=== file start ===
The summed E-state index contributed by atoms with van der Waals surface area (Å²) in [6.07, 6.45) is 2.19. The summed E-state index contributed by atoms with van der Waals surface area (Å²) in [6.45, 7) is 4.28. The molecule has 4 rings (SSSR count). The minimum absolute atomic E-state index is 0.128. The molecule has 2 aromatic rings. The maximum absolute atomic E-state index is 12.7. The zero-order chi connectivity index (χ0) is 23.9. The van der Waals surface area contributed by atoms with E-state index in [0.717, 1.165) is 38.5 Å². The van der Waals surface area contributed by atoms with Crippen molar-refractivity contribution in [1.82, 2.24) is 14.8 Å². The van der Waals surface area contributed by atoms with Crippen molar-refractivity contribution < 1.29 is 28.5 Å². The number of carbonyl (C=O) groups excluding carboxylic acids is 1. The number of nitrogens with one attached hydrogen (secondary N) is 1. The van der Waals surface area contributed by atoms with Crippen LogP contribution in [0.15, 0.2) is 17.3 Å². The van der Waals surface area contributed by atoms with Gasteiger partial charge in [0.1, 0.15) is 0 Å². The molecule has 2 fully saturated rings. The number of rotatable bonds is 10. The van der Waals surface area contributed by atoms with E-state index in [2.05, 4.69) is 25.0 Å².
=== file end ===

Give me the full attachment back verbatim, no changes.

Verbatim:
The summed E-state index contributed by atoms with van der Waals surface area (Å²) in [6.07, 6.45) is 2.19. The summed E-state index contributed by atoms with van der Waals surface area (Å²) in [6.45, 7) is 4.28. The molecule has 4 rings (SSSR count). The minimum absolute atomic E-state index is 0.128. The molecule has 2 aromatic rings. The maximum absolute atomic E-state index is 12.7. The zero-order chi connectivity index (χ0) is 23.9. The van der Waals surface area contributed by atoms with E-state index in [0.717, 1.165) is 38.5 Å². The van der Waals surface area contributed by atoms with Crippen molar-refractivity contribution in [1.82, 2.24) is 14.8 Å². The van der Waals surface area contributed by atoms with Crippen molar-refractivity contribution < 1.29 is 28.5 Å². The number of carbonyl (C=O) groups excluding carboxylic acids is 1. The number of nitrogens with one attached hydrogen (secondary N) is 1. The van der Waals surface area contributed by atoms with Crippen LogP contribution in [0.15, 0.2) is 17.3 Å². The van der Waals surface area contributed by atoms with Gasteiger partial charge in [0.1, 0.15) is 0 Å². The molecule has 2 fully saturated rings. The number of rotatable bonds is 10. The van der Waals surface area contributed by atoms with E-state index in [2.05, 4.69) is 25.0 Å².